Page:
Lafayette in the show discusses the fact he is holding down three jobs and still is not insured (another hot button issue in today’s world). Tara defends Sookie’s home indignantly when she tells Maryann, “I’m sorry I don’t I don’t have a better crib for you to squat in,” Jason tells Sookie he was never good at anything but football, but not good enough for the scholarship which would have raised his social status. Sookie in the books tells us often that she is self educated and Tara on the show tells Bud Dearborn “Why I should I go to college where white people read to each other when I can save my money and read to myself?” Hoyt Fortenberry’s mother informs Hoyt that girls who call late at night are after one thing: money. She is then shocked and embarrassed when Hoyt blurts out they didn’t have any money. She demurs and says they are very comfortable.

In the world of Vampire, their social levels are a bit more complex. While sex and race and orientation and national origin are suborned by the Vampirism, there is a dual layered class system. This is the way I understand it.

In social situations, Vampires give one another deferential treatment based on age. The older the Vampire, the stronger physically they are. So, politeness dictates that younger Vampires show a certain level of respect, in descending order. For example, in the Monroe nest, Liam was the eldest, Diane second, and Liam presumably third. When Bill walks into the nest and issues his ultimatum Liam says: “I am your Elder, you have no authority here,” This does not preclude Bill’s ability to physically over throw Diane, who is his junior by about 100 years.

Being a Maker is also powerful. Eric is Pam’s maker, thus able to make her do his bidding. In the show, Godric is Eric’s maker and though Godric is physically stronger, he is diminutive in comparison to Eric. In the books, Eric’s maker was a man more on Eric’s physical level, and had of course the maker’s authority. Bill’s maker is Lorena. Though she is a small woman, she leaps on top of Bill in the show and says, “Your blood knows mine, you could never overpower me,” Bill is Jessica’s inept maker. He is inconsistently heavy handed with her, otherwise frustrated as to what do with her, dealing with the guilt of having to make her.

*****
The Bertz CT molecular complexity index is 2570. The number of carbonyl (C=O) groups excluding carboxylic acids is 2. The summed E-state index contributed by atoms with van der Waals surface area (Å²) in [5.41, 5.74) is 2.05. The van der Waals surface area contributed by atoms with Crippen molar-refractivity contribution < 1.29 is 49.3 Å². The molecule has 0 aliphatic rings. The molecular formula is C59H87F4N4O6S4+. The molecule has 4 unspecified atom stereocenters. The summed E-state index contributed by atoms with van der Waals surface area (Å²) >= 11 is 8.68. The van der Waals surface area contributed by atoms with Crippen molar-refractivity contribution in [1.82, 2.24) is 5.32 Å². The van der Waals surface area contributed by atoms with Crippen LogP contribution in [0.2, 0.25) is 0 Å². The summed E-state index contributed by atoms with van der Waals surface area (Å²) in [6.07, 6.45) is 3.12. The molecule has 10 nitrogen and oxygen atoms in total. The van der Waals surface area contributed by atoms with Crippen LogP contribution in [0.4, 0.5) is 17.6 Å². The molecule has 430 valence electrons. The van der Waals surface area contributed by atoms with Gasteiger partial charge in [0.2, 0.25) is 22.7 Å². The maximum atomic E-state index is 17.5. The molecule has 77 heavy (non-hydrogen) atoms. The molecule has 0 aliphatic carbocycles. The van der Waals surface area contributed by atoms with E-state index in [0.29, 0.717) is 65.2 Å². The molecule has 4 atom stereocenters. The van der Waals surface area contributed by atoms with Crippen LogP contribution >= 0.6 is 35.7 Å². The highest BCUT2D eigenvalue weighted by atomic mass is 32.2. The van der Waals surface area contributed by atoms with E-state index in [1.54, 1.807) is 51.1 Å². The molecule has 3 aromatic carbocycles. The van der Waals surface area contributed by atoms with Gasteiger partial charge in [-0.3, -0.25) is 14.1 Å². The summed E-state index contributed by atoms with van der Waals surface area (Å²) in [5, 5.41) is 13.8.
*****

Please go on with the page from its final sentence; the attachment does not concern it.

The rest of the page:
Then there is a matter of duty or given position. Starting at the bottom are the minions. These are the Vampires who live in given area. Each state in America is divided into kingdoms. Each kingdom is divided into areas. Each area has a Sheriff, each kingdom a king or queen. Your position as king or queen supersedes all other Vampire customs of class. For example, Sophie in the show is a young Vampire compared to Eric, but she commands Eric as her sheriff.

In the show we also have two positions of power. There is the Magister. He is the supreme judge to the Vampire world in America. And Nan Flanagan, the public face of Vampires in America. She lands somewhere under the royalty but perhaps a shade above the Magister. In the books, these characters do not exist. In the books they have someone they call the Ancient Pythoness. She is apparently the judge in the books and the Magister takes her place on the show.

Wealth is another biggie. As Alcide says in the books: “Coming out in the open would only cause us to be sterilized, ghettoized or put in zoos. Vampires coming out just made them rich,” Bill explains to Sookie that Vampires at first robbed the dead, then they began to learn to work with humans using their glamour to steal, for lack of a better word, then when they came out of the coffin, they could invest their money and they couldn’t be taxed because in America, you can’t tax the dead.

Vampires like Eddie led ordinary financial lives. He lived in a cute a little suburban house but he is not at all rich. He is comfortable. But, being a young Vampire, he had not social status except as a minion in the Vampire pecking order.

In general, humans in the Vampire world are as negligible as Vampires in the human world. They too are given derogatory names: Blood bag, breather, pets. Humans are low, they do not feel as the Vampires do. They are like cows, cute but food. McPeople. Gay, straight, rich, poor, black, white, male, female, it is all the same to Vampires. Weres and other supernaturals are considered below their notice. They too are inferior. Classism and racism even among the Supernaturals. The objects of bigotry are bigots themselves.

The only clause is the Mine rule. If a Vampire declares a human “mine” then all Vampires are expected through custom, to keep their fangs off. This rule is a little shaky and cannot be counted on in Human/Vampire relationships.